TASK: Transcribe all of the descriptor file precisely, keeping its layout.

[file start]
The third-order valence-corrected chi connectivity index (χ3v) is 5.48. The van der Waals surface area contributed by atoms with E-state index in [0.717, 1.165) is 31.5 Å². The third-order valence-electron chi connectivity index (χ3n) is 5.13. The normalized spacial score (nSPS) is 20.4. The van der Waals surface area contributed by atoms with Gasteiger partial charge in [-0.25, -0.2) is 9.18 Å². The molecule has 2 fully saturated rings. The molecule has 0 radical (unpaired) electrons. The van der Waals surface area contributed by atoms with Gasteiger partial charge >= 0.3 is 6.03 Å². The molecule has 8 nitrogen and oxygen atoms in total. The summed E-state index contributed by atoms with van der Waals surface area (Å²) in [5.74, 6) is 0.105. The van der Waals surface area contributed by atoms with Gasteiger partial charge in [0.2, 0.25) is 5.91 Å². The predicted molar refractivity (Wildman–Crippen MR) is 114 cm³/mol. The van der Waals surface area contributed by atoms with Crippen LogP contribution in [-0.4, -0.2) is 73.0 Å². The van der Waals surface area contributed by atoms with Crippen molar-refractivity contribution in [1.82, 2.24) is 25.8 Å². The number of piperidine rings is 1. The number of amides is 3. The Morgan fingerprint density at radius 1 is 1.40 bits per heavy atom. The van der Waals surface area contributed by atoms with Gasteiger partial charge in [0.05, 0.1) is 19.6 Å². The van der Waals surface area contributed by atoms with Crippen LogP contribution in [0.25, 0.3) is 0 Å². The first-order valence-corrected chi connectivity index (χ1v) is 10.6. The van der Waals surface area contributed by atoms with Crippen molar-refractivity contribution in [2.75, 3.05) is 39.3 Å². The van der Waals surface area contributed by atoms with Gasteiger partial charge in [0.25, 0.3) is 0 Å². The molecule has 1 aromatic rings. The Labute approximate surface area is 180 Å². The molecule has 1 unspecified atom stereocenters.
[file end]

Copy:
The third-order valence-corrected chi connectivity index (χ3v) is 5.48. The van der Waals surface area contributed by atoms with E-state index in [0.717, 1.165) is 31.5 Å². The third-order valence-electron chi connectivity index (χ3n) is 5.13. The normalized spacial score (nSPS) is 20.4. The van der Waals surface area contributed by atoms with Gasteiger partial charge in [-0.25, -0.2) is 9.18 Å². The molecule has 2 fully saturated rings. The molecule has 0 radical (unpaired) electrons. The van der Waals surface area contributed by atoms with Gasteiger partial charge >= 0.3 is 6.03 Å². The molecule has 8 nitrogen and oxygen atoms in total. The summed E-state index contributed by atoms with van der Waals surface area (Å²) in [5.74, 6) is 0.105. The van der Waals surface area contributed by atoms with Gasteiger partial charge in [0.2, 0.25) is 5.91 Å². The predicted molar refractivity (Wildman–Crippen MR) is 114 cm³/mol. The van der Waals surface area contributed by atoms with Crippen LogP contribution in [-0.4, -0.2) is 73.0 Å². The van der Waals surface area contributed by atoms with Crippen molar-refractivity contribution in [1.82, 2.24) is 25.8 Å². The number of piperidine rings is 1. The number of amides is 3. The Morgan fingerprint density at radius 1 is 1.40 bits per heavy atom. The van der Waals surface area contributed by atoms with Gasteiger partial charge in [0.05, 0.1) is 19.6 Å². The van der Waals surface area contributed by atoms with Crippen LogP contribution in [0.25, 0.3) is 0 Å². The first-order valence-corrected chi connectivity index (χ1v) is 10.6. The van der Waals surface area contributed by atoms with Crippen molar-refractivity contribution in [2.75, 3.05) is 39.3 Å². The van der Waals surface area contributed by atoms with Gasteiger partial charge in [0.25, 0.3) is 0 Å². The molecule has 1 aromatic rings. The Labute approximate surface area is 180 Å². The molecule has 1 unspecified atom stereocenters.